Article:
Ava and Pip by Carol Weston

17845805cute is the word that comes to mind when i think of carol weston’s (2014) middle grades book ava and pip. palindromic sisters ava and pip are exact contrasts: ava, the younger and more outgoing sister, is a writer whereas pip, the older sister, is withdrawn, choosing to read rather than be social. ava and pip is not a book i would describe as having the utmost literary merit (weston’s explicit agenda about words’ negative and positive attributes and the incessant wordplay make the writing seem ‘forced’ at times), there are aspects of the book that deserve attention. 

at the core of ava and pip is an emphasis on wordplay. many of ava’s diary entries could be shared with kids to explore terms such as palindromes, similes, homonyms, etc.  kids could even use particular passages as mentor texts for their own writing. i enjoy that the book presents middle grades characters who love playing with language, but, at times, the wordplay appears a bit cliched and forced. i encourage discussions about whether characters’ constant use of wordplay detracts from the depth of weston’s story.  students and teachers may discuss if ava and pip reaches a certain saturation point, a point where the wordplay begins to lose effect.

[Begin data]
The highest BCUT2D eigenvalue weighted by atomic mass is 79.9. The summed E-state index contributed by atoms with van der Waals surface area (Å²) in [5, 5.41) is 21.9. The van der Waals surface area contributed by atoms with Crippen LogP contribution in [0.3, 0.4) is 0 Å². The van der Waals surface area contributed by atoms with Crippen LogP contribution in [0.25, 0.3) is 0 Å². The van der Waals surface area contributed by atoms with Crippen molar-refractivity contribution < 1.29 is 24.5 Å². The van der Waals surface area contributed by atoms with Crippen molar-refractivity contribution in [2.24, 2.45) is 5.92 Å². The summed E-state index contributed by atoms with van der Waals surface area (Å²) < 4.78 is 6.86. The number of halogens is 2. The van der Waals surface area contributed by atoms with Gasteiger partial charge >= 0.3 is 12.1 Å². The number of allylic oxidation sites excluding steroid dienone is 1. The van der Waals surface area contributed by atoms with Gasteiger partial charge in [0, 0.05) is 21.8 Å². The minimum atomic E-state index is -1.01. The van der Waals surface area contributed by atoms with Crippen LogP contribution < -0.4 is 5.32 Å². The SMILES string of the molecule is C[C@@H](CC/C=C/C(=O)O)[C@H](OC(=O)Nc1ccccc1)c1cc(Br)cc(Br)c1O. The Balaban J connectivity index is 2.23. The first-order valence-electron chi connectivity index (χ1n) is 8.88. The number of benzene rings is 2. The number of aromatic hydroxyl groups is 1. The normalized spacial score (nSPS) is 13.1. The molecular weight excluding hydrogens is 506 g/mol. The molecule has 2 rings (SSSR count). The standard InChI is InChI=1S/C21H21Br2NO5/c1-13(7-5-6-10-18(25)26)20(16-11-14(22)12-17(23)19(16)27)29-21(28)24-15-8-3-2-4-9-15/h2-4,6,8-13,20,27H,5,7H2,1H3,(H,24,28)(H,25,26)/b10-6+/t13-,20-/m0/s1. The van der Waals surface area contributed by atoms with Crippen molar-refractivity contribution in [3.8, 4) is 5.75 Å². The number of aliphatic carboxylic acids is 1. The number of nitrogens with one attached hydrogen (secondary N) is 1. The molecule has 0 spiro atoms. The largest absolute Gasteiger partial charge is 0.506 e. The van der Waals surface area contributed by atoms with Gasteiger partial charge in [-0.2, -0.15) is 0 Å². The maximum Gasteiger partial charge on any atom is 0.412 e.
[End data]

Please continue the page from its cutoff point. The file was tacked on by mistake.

one of the richest points weston makes in the piece – the idea of harm writing can do, especially in the world of instantaneous Internet publishing – looses its intensity because of its explicit, didactic delivery. of course, the lesson’s explicit presentation draws readers back to the Aesop fables ava so reveres. this explicitness can be discussed in reading groups and classrooms. do readers need the explicitness or with the right details, could they infer the book’s key lesson?

whether students’ writing should be censored – as ava’s writing is in the book – is another topic weston raises. the book seems to both embrace the power of voice while at the same time encourage that only specific stories can be told.  are there stories that middle school students should not be able to write?  kids, parents, and teachers may have varying views. the answer is not a simple one.

what i thought was one of the strongest aspects of the book is that ava learns a powerful lesson about writing: regardless of whether others consider us writers, we are the only ones who are able to give ourselves the appellation ava so covets: writer.


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